The U.S. House recently passed the Special Needs Trust Fairness and Medicaid Improvement Act (H.R. 670) by a vote of 382-22. This legislation corrects a presumption in the former law that all persons with disabilities lack the mental capacity to handle their own affairs.
PR Web’s story, “NAELA Praises House Passage of Special Needs Trust Fairness and Medicaid Improvement Act,” says the National Academy of Elder Law Attorneys (NAELA) applauds U.S. Rep. Glenn "GT" Thompson (R-PA) and Frank Pallone (D-NJ) for their bipartisan dedication in steering what has been called “common-sense fix” through the House.
"D-4-A" Special Needs Trusts were first recognized by Congress in 1993. This type of trust was designed to help ensure that individuals with disabilities can use the savings they have to provide for their own supplemental needs, while still qualifying for long-term services and support that are only eligible to those who pass means-testing. This includes programs such as Medicaid
A special needs trust can avoid financial destitution for families caring for a loved one with special needs and expensive specialized care.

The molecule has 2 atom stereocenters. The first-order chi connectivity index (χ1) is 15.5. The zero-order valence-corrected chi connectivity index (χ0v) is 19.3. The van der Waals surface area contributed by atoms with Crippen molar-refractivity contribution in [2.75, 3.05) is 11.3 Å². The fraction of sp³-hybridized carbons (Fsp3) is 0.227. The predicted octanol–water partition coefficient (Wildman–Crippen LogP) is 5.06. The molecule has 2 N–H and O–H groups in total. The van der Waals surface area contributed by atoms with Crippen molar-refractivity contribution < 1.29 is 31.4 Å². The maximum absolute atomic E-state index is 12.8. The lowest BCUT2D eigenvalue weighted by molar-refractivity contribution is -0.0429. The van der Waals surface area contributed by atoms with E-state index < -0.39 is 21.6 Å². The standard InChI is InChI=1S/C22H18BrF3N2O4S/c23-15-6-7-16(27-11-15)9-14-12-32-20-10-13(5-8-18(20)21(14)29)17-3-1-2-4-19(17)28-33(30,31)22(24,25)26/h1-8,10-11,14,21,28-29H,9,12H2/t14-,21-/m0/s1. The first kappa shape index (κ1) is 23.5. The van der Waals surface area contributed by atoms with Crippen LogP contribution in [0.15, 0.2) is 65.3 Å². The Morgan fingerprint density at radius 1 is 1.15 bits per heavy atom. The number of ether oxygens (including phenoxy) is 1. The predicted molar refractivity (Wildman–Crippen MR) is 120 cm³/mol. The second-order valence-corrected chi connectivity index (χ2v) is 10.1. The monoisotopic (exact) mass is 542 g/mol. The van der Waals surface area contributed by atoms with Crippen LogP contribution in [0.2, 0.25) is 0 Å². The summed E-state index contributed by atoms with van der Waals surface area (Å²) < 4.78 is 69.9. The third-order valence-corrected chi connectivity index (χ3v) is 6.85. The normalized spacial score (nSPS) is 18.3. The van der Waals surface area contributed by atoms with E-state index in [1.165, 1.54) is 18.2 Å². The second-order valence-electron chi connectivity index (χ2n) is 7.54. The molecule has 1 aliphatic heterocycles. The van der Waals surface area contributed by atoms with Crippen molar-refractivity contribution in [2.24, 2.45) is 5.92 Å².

An oversight in drafting the law regarding these types of trusts resulted in the reality that individuals with no parent, grandparent or legal guardian were required to petition the court for guardianship.
"Today was a major step forward in correcting this long-overdue fix and we look forward to working with the Senate to see the bill signed into law," said NAELA Pres. Catherine Seal, CELA, CAP.
A similar piece of legislation passed in the Senate last year. However, because of some changes, the bill approved by the House will be required to journey back to the Senate for its approval.
Reference: PR Web (Sept. 20, 2016) “NAELA Praises House Passage of Special Needs Trust Fairness and Medicaid Improvement Act”